In Dallas today, they found their incorruptible. I don’t suppose a soul who knew Vladyka Dmitri is surprised. I knew him in the last five years of his life. What a dear and holy man he was. He had an important part in my own coming to Orthodoxy. In the summer of 2005, broken and grieving over years of scandal and corruption in the Catholic Church, my wife and I began attending St. Seraphim Cathedral. We did not intend to convert to Orthodoxy; we simply wanted to be in a place where we could be confident the real presence of Christ was in the Eucharist (Catholic doctrine recognizes the validity of Orthodox sacraments), the liturgy was reverent and beautiful, and we could worship without being so overwhelmed by anger.
After a couple of visits, we received an invitation to a party at the Archbishop’s house, after the Dormition feast. I felt divided about this. For one, I didn’t want to go to a fancy archbishop’s house. For another, I had had enough of bishops and archbishops, men who had wrecked the Catholic Church. I didn’t want to get mixed up with an Orthodox one.
But we went anyway, showing up on a rainy August afternoon at the address on the card. It turned out to be not a palatial residence, but the modest two-story woodframe house behind the cathedral. Could this house, with the paint peeling, really be where the Archbishop of Dallas and the South lives? I knocked on the door, and in we walked, with our kids.
The house was jammed with people from the congregation. There were Russians and other Slavs, and Americans too. You could hardly move for all the people. Every inch of counter space in the kitchen was filled with dishes bearing up Russian food. At the far end of one counter was a gorgeous flan, made by Vladyka Dmitri himself. He loved to cook.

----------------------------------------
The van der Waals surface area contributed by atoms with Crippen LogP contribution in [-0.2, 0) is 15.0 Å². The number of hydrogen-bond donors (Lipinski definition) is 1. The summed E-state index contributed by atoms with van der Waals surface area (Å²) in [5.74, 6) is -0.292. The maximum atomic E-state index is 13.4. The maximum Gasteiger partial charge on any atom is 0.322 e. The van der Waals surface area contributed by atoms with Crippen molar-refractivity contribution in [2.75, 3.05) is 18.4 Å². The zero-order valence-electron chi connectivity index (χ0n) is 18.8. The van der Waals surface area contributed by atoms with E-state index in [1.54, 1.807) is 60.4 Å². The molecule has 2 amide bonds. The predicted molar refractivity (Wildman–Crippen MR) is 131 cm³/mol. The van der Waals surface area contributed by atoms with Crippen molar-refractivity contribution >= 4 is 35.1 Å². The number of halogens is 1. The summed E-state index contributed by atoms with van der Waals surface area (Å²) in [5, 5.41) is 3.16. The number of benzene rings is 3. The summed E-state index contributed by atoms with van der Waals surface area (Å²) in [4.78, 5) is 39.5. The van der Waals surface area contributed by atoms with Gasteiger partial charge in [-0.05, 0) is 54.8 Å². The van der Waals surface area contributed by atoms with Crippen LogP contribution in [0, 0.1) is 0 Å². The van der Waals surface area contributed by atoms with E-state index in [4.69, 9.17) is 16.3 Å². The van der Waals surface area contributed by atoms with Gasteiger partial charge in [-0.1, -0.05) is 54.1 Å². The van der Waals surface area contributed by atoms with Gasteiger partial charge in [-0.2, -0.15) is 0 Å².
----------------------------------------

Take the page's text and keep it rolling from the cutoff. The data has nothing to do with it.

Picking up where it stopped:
There he was, sitting at the table, his long, Gandalf beard resting on his black cassock. His eyes twinkled. He greeted us kindly. Later, we watched him remove himself to a side room where kids were playing, sit down on a low couch, and talk to them like they were his own children. He was 82 years old then, and was to those children a kindly grandfather figure.
“Come see this,” Julie said, pointing to Dmitri among the children. That’s not something we were used to seeing.
A short while later, in the kitchen, a Russian and a Ukrainian poured vodka shots for themselves and for me, and raised a toast to the Archbishop. “To Vladyka!” we said, then downed the vodka. Meanwhile, the ceiling began to leak in the poor old house. We chose to ignore it, because it was time to bless the food. Everybody became quiet as Vladyka turned toward the icon and began to pray.
It was a family dinner. That’s how it struck us. Archbishop Dmitri, born Robert Royster in Teague, Texas, was the opposite of everything I had come to expect in a bishop. He was humble and kind and gentle. He loved his people, and his people loved him. I remember thinking how good it would be to be led by such a man.
One day a few years later, after had become Orthodox, we were at Forgiveness Vespers, the pre-Lenten ritual that all Orthodox parishes do in which each parishioner must ask each other for forgiveness, and then offer it in return. Watching that tall, elderly archbishop bow before our three year old daughter Nora and ask her forgiveness — it took my breath away.
Nora did not know it at the time, but it was a saint of God who did her that honor.
Here’s what will happen today in Dallas:
On Saturday morning, March 5th, 2016 His Beatitude, Metropolitan TIKHON, will preside at the Divine Liturgy in St Seraphim Cathedral at 9:30 AM. Following the Divine Liturgy a Pannikhida will be served, after which we will solemnly process around the cathedral carrying the coffin of Archbishop Dmitri and place it over the prepared crypt in the Memorial Chapel. After the final litany, we will lower the coffin containing the body of Archbishop Dmitri into his final earthly resting place.
A saint. Our Vladyka. What a gift.
UPDATE: A couple of readers rightly correct me for giving the impression that in Orthodoxy, an incorrupt body is incontrovertible evidence of sainthood. It is not. I am personally choosing to take this as a definitive sign, because I knew Vladyka Dmitri. But doing so is not the way of the Orthodox Church. If he is to be canonized, that will be something for the Church to decide, after much discernment."